View Full Version : Best Wood Sealer
08-20-2008, 05:11 PM
I'm new to the forum and somewhat to wood boats. I have a question about sealing the wood. I just purchased a 1963 Pen Yan lap in very good condition, it does need its bright work redone and exterior repainted. If I were to sand it down to bare wood the best I could, would anyone recomend a wood sealer and what kind? Years ago we used an oil based paint and would add something along the lines of Thompson's water seal to the paint.
08-20-2008, 05:48 PM
I think many on this forum would recommend CPES (Clear Penetrating Epoxy Sealer).
08-20-2008, 05:56 PM
I like Smith's CPES warm weather formula, but some prefer red lead primer for the painted areas, and I've even seen oil-based Kilz recommended.
Real traditionalists often use old varnish thinned with turpentine as a sealer, but considering how critical the sealer/primer layer is, I'd go for the more modern products.
08-20-2008, 07:23 PM
Others will have better answers than me about painting a lapstrake hull. But while we're waiting for them I'd wonder why you need a water sealer in the paint at all for a lapstrake hull in good condition.
First, decent marine paints applied well, ranging from old-fashioned enamels (Kirby, Pettit, Epiphanes or the like) to polyurethane (like Easypoxy or Brightside), will seal the wood. Second, wood naturally retains some moisture, and you don't want a lapstrake hull to be bone-dry.
Now, if you're talking about sealing brightwork, that's a different issue.
08-20-2008, 07:42 PM
C Ross -
It isn't a water sealer, but a primer/sealer. See the many posts on this forum from pro and semi-pro painters. Even Kirbys sells a primer for their paints, as do many other paint manufacturers.
I'm a total amateur at painting boats, but my understanding is that ANY paint or varnish is only as good as its bond to the wood == hence the need for the best primer/sealer you can get.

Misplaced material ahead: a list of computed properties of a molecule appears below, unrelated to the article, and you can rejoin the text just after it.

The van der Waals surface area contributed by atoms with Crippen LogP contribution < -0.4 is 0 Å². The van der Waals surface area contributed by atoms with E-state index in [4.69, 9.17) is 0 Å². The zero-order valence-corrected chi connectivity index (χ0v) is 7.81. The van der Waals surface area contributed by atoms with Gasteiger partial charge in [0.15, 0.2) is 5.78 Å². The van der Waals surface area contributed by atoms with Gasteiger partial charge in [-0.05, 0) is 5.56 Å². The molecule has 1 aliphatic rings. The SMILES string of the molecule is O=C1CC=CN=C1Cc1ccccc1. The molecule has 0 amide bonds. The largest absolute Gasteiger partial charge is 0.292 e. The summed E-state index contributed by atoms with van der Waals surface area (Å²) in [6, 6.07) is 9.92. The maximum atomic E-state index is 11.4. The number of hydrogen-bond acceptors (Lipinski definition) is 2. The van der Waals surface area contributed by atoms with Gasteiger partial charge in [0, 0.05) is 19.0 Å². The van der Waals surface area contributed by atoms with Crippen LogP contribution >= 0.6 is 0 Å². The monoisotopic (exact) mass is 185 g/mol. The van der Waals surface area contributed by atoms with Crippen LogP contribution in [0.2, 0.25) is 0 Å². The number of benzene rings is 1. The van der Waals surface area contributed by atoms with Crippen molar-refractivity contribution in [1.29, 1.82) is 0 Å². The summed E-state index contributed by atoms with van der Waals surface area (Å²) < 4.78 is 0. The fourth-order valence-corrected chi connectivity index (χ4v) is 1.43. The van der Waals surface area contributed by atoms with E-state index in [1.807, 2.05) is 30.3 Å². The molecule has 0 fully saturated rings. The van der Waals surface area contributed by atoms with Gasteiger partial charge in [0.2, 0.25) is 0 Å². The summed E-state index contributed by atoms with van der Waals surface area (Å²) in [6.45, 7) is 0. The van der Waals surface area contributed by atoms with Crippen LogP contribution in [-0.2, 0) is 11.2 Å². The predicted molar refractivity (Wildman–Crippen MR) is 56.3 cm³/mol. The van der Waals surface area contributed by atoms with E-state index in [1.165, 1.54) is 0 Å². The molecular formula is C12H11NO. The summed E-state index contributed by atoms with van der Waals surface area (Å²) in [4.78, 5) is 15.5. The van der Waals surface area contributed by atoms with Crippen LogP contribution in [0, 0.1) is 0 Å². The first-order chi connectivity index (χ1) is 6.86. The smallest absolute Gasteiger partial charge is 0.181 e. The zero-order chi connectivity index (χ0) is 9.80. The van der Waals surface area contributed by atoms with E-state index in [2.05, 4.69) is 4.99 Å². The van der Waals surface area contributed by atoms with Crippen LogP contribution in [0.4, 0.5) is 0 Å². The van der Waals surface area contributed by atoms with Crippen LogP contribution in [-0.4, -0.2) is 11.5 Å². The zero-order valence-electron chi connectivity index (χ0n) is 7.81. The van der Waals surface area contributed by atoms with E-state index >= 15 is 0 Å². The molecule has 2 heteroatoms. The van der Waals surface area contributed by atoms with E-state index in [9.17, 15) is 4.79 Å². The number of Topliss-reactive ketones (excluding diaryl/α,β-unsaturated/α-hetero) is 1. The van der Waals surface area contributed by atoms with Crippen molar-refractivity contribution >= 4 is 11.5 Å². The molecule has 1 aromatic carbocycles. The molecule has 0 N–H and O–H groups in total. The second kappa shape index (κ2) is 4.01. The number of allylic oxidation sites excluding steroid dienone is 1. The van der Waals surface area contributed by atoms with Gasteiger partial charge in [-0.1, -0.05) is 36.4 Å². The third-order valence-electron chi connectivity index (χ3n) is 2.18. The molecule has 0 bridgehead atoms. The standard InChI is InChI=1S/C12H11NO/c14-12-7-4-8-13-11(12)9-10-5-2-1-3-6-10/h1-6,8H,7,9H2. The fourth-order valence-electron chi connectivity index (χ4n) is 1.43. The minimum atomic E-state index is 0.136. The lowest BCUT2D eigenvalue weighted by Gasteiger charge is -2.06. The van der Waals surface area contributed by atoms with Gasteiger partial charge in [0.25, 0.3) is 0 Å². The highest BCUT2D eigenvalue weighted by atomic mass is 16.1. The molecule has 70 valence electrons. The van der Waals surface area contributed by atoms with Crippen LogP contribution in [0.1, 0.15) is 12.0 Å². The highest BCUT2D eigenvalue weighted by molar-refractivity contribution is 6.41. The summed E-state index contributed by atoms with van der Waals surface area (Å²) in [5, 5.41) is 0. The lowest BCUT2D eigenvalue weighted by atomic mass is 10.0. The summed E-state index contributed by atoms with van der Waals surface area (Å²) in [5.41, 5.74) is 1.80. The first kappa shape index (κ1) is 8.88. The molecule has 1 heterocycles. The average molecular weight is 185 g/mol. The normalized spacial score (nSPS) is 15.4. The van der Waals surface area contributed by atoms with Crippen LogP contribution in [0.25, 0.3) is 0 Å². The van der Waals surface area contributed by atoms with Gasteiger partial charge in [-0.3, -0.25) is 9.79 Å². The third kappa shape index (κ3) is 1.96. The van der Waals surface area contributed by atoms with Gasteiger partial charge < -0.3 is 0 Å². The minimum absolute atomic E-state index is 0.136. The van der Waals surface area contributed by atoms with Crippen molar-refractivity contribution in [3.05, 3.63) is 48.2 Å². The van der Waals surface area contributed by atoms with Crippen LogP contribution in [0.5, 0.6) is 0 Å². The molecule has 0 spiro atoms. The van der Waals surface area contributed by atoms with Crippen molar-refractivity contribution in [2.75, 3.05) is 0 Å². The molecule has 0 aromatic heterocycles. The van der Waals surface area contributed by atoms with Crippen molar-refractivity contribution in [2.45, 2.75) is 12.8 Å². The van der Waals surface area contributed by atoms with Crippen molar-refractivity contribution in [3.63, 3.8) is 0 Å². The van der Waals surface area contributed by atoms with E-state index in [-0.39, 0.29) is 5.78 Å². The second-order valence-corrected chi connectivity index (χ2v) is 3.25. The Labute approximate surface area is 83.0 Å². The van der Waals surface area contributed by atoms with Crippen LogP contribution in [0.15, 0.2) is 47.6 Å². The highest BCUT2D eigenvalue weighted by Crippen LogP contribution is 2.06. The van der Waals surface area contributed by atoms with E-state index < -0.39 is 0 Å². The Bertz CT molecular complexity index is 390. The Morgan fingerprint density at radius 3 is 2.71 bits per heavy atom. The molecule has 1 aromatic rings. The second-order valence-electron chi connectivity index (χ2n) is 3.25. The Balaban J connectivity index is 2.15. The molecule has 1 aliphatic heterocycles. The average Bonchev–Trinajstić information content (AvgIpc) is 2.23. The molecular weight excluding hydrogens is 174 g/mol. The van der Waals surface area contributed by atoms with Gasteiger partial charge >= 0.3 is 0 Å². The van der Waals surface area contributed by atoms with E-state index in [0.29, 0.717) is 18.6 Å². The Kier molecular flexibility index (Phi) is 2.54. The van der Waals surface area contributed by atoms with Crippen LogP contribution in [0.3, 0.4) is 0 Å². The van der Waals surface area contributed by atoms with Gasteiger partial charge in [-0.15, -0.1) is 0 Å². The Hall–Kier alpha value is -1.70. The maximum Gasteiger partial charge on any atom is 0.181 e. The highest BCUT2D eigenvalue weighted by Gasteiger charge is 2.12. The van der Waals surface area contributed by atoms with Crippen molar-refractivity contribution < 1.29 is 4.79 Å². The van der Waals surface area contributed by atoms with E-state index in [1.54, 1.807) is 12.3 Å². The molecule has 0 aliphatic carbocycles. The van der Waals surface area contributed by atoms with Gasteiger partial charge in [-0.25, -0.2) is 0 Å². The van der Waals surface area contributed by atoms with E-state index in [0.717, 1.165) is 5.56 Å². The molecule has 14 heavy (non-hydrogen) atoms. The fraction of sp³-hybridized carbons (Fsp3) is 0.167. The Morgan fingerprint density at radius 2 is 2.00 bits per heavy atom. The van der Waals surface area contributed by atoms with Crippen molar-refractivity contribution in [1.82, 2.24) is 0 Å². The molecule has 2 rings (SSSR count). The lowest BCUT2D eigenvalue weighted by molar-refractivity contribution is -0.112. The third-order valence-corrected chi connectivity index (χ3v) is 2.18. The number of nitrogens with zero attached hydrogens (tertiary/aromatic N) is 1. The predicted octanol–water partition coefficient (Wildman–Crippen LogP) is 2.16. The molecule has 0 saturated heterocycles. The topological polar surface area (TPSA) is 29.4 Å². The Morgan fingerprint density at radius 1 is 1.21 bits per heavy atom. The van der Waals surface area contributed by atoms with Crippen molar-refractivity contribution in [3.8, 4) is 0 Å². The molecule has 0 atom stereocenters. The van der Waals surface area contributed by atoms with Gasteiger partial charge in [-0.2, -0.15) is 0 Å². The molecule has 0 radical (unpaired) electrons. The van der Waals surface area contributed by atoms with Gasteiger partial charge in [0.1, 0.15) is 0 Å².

08-20-2008, 07:51 PM
I was trying to take Rich's question literally, since he asked about adding a water sealer to the paint. Adding Thompson's Water Seal to the paint, I think, would not help and might interfere with the formulation of the paint.
I completely agree with what you are saying about primer/sealer.
08-20-2008, 09:33 PM
There are sealers and there are sealers. Each has it's own reason and purpose.
Many people swear by clear penetrating epoxy but there are some places where it should not be used. If one is working on wood that is to be finished bright, varnished, CPES should not be used. The reason being that if moisture is able to migrate behind it and create a stain, the wood is sealed in such a manner that no bleach will be capable of being effective to remove the stain.
For sealing joints on bright finished wood, they should be first sealed with shellac before applying an oil based luting compound such as Dolfinite. Wood that will be varnished does not need to be sealed on the surface prior to to the application of varnish unless the wood is to be stained with filler stain. Then, a single coat of clear acrylic sealer applied first will prevent the filler stain from causing the wood to take on a muddy appearance. The most effective sealer under traditional oil based primer is red lead thinned with turpentine to the consistancy of low fat milk. Two coats are sufficient prior to the application of silica based primer. If one does not mind laying on extra coats of enamel, the white primer can be dispensed with. This means creating a build up of enamel that will bond well into the grain of the wood that has been primed with red lead.
Such components as butt blocks are best luted either with red or white lead. In all cases, red or white lead prevents moisture intrusion and will prevent the forming of rot spores.
08-20-2008, 11:02 PM
Just remember there is no such thing as bare wood in a 1963 wood hull, it already has "STUFF" in the wood you will never get out, probally oil based, just work from there.
09-14-2008, 06:51 PM
Thanks everyone for the great info. I've now read alot more on CPES and think it maybe the route for me to travel. Warm weather is my choise at this point, I don't have any inside storage for over the winter and will wait till next late spring, with more stable temps.
Thanks Again Everyone
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